Transferred to the occult lack of petrol, this would mean not only compensating for the "subclinical lack" at the next petrol station, but also tipping twice the tank content over the seats to achieve "tissue saturation". The dealers' promise: Now the small car would shoot off like a Maserati, which also swallows more petrol.
The idea of a "subclinical deficiency" laid the foundation for a scam that has since grown into a multi-billion dollar business. To be clear: a "deficiency" without a clinical picture is not a deficiency, but a fad.
Vitamin researcher: "Mental dullness".
The campaign really took off in Switzerland at that time, when the nutrition gurus in the medical profession sensed their chance and loudly complained: "Despite ... the vitamin preparations of our pharmaceutical industry, there is a sensational amount of disease damage in the Swiss population due to a preference for a low-vitamin ... diet". That was in 1939.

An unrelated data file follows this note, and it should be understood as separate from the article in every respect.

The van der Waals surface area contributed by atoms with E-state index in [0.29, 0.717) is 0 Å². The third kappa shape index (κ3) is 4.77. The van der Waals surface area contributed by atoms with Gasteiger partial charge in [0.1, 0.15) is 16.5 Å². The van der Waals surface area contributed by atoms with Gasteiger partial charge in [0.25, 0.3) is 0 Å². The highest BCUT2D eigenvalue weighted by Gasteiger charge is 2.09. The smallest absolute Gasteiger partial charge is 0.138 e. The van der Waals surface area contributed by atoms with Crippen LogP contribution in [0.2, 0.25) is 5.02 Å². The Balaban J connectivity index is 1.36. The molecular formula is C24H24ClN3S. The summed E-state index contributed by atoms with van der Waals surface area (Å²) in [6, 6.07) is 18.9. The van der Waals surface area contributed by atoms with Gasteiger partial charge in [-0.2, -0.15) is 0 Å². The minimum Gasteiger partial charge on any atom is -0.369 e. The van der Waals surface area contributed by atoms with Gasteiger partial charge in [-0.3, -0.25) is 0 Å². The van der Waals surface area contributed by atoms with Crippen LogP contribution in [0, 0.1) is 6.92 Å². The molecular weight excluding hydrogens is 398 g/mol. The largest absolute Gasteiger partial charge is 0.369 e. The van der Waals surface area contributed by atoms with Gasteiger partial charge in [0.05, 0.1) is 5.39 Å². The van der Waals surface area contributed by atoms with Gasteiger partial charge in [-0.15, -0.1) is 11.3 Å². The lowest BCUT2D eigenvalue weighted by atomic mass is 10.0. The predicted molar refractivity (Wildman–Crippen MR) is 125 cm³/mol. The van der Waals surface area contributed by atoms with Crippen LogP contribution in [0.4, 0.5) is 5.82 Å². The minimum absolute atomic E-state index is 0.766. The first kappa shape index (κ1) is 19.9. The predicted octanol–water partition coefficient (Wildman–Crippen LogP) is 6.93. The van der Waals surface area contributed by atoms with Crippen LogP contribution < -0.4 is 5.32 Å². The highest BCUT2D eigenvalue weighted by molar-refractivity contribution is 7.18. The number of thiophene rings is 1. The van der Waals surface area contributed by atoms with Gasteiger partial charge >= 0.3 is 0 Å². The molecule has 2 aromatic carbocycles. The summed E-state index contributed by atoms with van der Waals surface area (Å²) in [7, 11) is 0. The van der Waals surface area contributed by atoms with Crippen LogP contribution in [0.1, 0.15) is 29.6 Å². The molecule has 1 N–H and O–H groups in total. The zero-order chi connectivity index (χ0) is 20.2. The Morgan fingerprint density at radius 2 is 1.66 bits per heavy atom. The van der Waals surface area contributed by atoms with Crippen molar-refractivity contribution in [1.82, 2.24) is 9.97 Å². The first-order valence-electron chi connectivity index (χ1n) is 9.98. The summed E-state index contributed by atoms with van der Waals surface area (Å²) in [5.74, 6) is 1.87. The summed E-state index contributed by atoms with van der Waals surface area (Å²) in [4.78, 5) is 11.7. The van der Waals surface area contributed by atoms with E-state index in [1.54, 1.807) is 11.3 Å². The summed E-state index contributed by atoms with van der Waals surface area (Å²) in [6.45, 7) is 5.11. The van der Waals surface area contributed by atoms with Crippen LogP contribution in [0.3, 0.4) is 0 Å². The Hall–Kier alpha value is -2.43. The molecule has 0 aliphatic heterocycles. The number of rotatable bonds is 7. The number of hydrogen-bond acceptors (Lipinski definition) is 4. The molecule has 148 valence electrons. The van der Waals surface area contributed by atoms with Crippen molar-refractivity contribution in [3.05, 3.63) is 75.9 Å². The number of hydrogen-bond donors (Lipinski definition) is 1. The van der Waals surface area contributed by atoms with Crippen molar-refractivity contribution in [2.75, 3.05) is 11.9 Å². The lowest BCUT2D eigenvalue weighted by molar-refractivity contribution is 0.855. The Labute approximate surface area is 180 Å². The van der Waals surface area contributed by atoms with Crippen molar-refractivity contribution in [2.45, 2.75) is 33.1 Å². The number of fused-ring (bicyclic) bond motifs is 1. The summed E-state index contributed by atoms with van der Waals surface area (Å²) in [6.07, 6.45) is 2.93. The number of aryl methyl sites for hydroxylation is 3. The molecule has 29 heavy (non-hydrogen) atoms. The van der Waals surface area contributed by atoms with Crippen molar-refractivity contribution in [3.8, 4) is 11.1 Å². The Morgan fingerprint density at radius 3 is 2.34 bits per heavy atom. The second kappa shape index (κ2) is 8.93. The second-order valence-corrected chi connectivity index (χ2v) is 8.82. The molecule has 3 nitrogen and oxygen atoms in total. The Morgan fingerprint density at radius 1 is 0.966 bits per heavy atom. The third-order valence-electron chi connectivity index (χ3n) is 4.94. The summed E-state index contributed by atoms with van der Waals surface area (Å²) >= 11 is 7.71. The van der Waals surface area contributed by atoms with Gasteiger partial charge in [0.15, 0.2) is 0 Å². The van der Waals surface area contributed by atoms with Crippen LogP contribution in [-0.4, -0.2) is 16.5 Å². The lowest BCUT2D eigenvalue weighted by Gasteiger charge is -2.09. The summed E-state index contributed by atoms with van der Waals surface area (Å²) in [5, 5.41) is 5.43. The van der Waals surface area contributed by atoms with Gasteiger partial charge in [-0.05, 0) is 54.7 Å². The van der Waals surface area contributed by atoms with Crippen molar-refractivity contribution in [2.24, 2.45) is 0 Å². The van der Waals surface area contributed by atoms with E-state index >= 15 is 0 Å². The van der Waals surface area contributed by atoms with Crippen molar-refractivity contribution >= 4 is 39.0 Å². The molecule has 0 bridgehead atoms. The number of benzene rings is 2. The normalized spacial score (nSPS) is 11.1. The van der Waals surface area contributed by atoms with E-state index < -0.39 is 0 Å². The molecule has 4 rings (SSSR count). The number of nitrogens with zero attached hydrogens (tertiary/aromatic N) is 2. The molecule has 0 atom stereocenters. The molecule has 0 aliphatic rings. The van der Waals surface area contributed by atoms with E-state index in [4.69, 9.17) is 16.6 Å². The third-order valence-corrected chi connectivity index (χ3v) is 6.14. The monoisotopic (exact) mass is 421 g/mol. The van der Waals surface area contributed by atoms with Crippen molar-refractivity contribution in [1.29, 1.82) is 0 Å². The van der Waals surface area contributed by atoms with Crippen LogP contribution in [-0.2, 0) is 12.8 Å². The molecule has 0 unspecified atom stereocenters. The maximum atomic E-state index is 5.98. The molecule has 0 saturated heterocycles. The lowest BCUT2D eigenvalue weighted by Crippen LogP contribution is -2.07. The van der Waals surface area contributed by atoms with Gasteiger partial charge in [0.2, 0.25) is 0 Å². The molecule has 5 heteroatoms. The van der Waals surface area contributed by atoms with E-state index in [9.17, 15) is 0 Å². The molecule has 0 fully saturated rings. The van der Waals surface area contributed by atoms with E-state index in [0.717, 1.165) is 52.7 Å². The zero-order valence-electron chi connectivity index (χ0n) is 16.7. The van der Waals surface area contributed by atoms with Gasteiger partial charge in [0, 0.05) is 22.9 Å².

In 1942, a vitamin researcher in the journal Science fabricated that the "mental dullness on the part of school children" was the result of an occult vitamin deficiency. This leads to "cheat, lie, steal or become delinquent". And further: "Since an ample supply of vitamins can foster a higher intelligence in human subjects it has also the capability of fostering morality”. Roche granted special conditions especially to the operators of labour camps.
After World War 2, the company crowned its hypovitaminosis fishing expeditions with a product that Till Eulenspiegel could not have thought up better: Vitaminised nylon stockings for the fashion- and health-conscious woman!
On 14 May 1954, a tragic accident occurred: the ascorbic acid plant blew up, killing five workers. To this day, the vitamin explosion remains the most serious accident at Roche in Basel. But the company was not discouraged and years later developed a new explosive made of artificial fertiliser, a little baking powder and a lot of super-healthy vitamin C. The "Golden Powder" was good for the job. According to Hoffmann-La Roche, the "Golden Powder" was suitable for gunpowder, fireworks and as rocket fuel.
Wikipedia - the new catechism